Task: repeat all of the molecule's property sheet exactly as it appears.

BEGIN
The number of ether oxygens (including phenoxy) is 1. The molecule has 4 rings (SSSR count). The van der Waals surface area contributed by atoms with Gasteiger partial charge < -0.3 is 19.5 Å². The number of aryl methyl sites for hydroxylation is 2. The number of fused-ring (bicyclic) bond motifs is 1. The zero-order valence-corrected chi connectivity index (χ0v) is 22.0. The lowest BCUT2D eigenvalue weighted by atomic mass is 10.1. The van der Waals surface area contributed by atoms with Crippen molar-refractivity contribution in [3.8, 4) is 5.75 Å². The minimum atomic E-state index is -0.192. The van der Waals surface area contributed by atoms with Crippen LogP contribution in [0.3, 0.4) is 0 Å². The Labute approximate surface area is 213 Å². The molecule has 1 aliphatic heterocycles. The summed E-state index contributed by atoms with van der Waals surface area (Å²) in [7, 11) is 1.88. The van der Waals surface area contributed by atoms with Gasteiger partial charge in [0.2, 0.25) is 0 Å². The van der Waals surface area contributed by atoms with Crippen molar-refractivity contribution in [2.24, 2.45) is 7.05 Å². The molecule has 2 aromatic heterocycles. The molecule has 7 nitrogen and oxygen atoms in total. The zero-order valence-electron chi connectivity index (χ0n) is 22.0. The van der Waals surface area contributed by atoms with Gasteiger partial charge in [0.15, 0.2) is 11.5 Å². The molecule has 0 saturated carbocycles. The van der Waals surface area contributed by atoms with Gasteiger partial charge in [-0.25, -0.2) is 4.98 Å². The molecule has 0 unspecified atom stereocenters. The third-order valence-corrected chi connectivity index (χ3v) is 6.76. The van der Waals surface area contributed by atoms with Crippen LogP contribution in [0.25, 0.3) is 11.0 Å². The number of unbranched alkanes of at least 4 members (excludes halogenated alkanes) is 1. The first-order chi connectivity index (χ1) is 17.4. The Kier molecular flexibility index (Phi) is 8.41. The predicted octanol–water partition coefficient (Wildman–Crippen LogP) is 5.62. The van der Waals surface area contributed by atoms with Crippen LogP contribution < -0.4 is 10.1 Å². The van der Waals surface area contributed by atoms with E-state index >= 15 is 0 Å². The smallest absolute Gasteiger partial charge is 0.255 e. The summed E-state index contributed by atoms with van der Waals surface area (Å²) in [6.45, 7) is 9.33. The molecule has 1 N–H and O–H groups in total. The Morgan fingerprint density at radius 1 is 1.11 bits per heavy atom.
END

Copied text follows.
The number of ether oxygens (including phenoxy) is 1. The molecule has 4 rings (SSSR count). The van der Waals surface area contributed by atoms with Gasteiger partial charge < -0.3 is 19.5 Å². The number of aryl methyl sites for hydroxylation is 2. The number of fused-ring (bicyclic) bond motifs is 1. The zero-order valence-corrected chi connectivity index (χ0v) is 22.0. The lowest BCUT2D eigenvalue weighted by atomic mass is 10.1. The van der Waals surface area contributed by atoms with Crippen molar-refractivity contribution in [3.8, 4) is 5.75 Å². The minimum atomic E-state index is -0.192. The van der Waals surface area contributed by atoms with Crippen LogP contribution in [0.3, 0.4) is 0 Å². The Labute approximate surface area is 213 Å². The molecule has 1 aliphatic heterocycles. The summed E-state index contributed by atoms with van der Waals surface area (Å²) in [7, 11) is 1.88. The van der Waals surface area contributed by atoms with Gasteiger partial charge in [0.2, 0.25) is 0 Å². The van der Waals surface area contributed by atoms with Crippen molar-refractivity contribution in [2.24, 2.45) is 7.05 Å². The molecule has 2 aromatic heterocycles. The molecule has 7 nitrogen and oxygen atoms in total. The zero-order valence-electron chi connectivity index (χ0n) is 22.0. The van der Waals surface area contributed by atoms with Gasteiger partial charge in [0.15, 0.2) is 11.5 Å². The molecule has 0 saturated carbocycles. The van der Waals surface area contributed by atoms with Gasteiger partial charge in [-0.25, -0.2) is 4.98 Å². The molecule has 0 unspecified atom stereocenters. The third-order valence-corrected chi connectivity index (χ3v) is 6.76. The van der Waals surface area contributed by atoms with Crippen LogP contribution in [0.25, 0.3) is 11.0 Å². The number of unbranched alkanes of at least 4 members (excludes halogenated alkanes) is 1. The first-order chi connectivity index (χ1) is 17.4. The Kier molecular flexibility index (Phi) is 8.41. The predicted octanol–water partition coefficient (Wildman–Crippen LogP) is 5.62. The van der Waals surface area contributed by atoms with Crippen LogP contribution < -0.4 is 10.1 Å². The van der Waals surface area contributed by atoms with E-state index >= 15 is 0 Å². The smallest absolute Gasteiger partial charge is 0.255 e. The summed E-state index contributed by atoms with van der Waals surface area (Å²) in [6.45, 7) is 9.33. The molecule has 1 N–H and O–H groups in total. The Morgan fingerprint density at radius 1 is 1.11 bits per heavy atom.